On May 10, 1980, I was a young university student, beginning my long journey towards a career in medicine. Sitting in school, a thousand miles away, little did I know that tragedy and mayhem were unfolding at home.
I can still remember where I was when the call came from Nassau. Anxiety. Fear. Sadness. Every heartbreaking emotion came to the fore.
Across a transatlantic telephone line, trembling, crying voices of family members were telling me that, nothing was ever going to be the same again.
In my young mind, there were so many questions. What did it all mean? Was our nascent nation suddenly at war with our neighbor?
The Bahamas was oh so young then. Youth is naive.
Not yet 10 years on from independence, we were a country still in the throes of its birthing pains. While Cuba was fighting with sophisticated air defense weapons, we were not that far removed from sticks and stones and conch shells.
Then, it was soon learnt that four Bahamian defense force seamen, Fenrick Sturrup, David Tucker, Edward Williams and Austin Smith were shot dead, as they tried to swim to safety.
Our collective hearts sank in sadness, anger and fear.
They were young Bahamian men, trying to make their way in the world, just like I was.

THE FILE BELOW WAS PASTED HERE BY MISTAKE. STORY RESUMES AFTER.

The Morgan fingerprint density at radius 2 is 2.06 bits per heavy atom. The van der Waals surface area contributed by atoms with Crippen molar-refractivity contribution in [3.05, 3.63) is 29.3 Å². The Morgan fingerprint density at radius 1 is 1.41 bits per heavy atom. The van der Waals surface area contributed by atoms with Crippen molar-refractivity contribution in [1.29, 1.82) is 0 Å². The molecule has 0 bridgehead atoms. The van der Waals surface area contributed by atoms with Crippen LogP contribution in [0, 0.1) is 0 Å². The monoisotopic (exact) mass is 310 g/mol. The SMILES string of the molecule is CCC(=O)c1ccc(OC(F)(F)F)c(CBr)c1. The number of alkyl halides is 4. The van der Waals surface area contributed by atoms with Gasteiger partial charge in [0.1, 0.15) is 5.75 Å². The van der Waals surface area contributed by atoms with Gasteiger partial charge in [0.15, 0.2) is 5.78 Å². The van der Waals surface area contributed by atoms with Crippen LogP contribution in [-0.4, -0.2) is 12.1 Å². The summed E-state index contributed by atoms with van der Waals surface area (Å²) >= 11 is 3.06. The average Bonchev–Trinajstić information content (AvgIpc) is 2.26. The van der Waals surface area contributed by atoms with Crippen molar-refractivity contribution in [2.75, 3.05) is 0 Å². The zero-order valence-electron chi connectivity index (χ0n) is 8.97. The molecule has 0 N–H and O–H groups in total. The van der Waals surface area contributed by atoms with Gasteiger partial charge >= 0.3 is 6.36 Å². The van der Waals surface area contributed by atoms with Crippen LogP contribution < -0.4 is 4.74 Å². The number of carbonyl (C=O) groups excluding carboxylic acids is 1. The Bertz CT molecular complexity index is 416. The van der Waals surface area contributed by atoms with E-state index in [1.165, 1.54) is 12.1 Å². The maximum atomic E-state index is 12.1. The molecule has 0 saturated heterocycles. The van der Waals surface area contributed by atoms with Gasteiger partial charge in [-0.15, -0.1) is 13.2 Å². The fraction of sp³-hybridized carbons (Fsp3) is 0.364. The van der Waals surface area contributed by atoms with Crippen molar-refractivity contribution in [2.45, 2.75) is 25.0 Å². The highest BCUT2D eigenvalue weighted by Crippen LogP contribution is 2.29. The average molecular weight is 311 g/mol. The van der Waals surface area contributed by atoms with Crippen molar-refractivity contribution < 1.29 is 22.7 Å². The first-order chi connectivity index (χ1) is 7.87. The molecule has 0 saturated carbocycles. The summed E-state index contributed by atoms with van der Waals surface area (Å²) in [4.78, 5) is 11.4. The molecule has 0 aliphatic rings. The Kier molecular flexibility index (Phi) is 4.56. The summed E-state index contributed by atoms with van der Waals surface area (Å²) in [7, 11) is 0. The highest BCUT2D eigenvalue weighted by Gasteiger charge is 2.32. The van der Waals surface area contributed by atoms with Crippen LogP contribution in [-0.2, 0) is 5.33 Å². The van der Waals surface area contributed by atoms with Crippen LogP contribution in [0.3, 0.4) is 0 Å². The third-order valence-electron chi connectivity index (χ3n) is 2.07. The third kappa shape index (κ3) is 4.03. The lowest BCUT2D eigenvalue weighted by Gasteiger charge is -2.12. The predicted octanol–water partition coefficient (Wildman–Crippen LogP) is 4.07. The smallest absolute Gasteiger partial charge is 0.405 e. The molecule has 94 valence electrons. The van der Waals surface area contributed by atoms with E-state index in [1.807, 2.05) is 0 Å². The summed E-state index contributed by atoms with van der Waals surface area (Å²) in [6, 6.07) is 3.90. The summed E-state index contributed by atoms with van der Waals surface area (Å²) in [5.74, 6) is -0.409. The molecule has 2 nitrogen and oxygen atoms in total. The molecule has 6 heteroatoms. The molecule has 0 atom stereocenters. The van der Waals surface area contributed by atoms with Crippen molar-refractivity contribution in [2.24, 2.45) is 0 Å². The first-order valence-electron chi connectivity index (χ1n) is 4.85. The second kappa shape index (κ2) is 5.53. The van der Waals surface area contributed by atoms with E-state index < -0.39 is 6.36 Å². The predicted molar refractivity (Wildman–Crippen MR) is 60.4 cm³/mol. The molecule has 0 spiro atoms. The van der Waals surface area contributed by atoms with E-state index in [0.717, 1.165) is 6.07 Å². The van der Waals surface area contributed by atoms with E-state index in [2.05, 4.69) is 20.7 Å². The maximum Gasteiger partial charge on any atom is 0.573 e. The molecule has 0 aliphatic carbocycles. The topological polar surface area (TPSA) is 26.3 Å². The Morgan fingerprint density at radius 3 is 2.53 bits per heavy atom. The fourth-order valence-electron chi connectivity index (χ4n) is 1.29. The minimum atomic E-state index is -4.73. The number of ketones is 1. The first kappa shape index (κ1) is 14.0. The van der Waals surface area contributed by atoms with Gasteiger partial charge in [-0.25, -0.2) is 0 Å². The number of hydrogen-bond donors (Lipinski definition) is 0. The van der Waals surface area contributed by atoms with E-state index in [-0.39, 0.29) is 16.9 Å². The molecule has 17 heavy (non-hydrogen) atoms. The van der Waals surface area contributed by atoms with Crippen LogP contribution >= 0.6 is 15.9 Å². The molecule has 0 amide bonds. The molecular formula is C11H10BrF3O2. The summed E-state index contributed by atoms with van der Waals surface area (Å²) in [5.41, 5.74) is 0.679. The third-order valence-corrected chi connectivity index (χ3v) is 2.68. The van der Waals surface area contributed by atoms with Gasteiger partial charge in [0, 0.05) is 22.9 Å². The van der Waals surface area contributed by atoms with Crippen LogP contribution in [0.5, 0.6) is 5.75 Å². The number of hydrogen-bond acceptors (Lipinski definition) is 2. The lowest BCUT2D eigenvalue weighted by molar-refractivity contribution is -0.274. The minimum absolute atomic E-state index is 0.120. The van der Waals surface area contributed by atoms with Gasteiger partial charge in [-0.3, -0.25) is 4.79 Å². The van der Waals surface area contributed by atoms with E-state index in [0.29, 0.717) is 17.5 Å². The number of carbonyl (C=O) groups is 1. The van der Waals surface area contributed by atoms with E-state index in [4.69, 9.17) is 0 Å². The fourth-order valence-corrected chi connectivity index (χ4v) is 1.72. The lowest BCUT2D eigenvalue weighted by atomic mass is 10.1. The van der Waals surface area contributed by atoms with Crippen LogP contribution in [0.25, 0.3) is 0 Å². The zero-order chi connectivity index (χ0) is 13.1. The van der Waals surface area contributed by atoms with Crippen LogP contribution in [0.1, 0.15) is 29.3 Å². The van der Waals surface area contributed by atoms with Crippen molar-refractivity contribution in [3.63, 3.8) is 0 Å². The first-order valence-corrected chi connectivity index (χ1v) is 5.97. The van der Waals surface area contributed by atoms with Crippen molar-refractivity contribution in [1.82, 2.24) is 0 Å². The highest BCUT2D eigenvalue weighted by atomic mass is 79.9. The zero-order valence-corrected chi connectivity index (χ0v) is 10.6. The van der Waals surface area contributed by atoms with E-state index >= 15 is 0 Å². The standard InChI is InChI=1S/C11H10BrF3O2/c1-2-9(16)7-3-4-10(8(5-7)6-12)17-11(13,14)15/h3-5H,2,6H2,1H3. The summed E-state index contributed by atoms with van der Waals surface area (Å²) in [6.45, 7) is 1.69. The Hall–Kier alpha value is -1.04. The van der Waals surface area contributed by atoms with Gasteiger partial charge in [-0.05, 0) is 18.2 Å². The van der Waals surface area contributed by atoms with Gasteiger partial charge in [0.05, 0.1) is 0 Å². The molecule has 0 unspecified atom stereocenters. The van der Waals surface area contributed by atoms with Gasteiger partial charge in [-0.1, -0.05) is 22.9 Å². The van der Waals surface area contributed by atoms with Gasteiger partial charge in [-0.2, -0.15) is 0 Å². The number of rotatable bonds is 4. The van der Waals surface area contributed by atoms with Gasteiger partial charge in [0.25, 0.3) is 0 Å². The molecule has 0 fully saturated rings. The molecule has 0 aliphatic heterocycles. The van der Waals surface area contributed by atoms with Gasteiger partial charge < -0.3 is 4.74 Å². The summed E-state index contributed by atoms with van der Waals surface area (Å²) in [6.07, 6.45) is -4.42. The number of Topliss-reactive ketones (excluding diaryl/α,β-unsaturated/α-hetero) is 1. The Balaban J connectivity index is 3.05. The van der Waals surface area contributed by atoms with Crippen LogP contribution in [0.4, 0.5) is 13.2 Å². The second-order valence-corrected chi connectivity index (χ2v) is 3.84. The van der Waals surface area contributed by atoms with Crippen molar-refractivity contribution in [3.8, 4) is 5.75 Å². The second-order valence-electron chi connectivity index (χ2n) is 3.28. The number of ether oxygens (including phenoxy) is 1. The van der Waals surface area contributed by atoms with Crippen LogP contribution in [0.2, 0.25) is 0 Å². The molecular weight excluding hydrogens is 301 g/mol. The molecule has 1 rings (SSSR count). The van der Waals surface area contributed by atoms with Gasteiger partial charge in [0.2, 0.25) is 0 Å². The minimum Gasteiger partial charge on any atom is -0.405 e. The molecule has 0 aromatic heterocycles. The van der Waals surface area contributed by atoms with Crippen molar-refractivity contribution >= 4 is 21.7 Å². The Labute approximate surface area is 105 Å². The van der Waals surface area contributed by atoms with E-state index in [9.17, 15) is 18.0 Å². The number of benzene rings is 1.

Without question, the events of May 10, 1980, the sinking of the HMBS Flamingo, began an internal awakening which helped to shape my national consciousness. I believe this was true for many Bahamians at that time.
This event shocked the country out of its post-independence euphoria.
For a moment, the chanting “it was better in The Bahamas” or such like, abruptly stopped. We became the world’s epicenter, not for our sand and sea, but for our vulnerability and naïveté.
We were grossly unprepared for a loss of this kind.
We were unaware that such international conflicts could ever affect our “yeah man; take it easy man” culture.
We were akin to the parable of the foolish brides who did not oil their lamps in preparation. “For when the foolish took their lamps, they took no oil with them, but the wise took flasks of oil with their lamps.”
Some nations always have their lamps oiled. Some frolic on the beach, thinking all days will be sunny.
I cried for my country then. I cry for my country now.
At that time, Prime Minister Lynden Pindling was attending a presentation of the Templeton Prize in Religion at The Guildhall, in London.
In the wake of what was essentially an international act of aggression, reports came that Pindling rushed back to Nassau on a British bomber. Marguerite Pindling gave the address in his abrupt absence.
Though these events occurred in excess of 40 years ago, they are our pinpoints and pivot points in history.
They remain our navigation guides, showing us where we have been, and indeed what uncharted waters may lie ahead.
We continue to recall those who made the supreme sacrifice for our nation.
We shall never forget them or the lessons they taught us.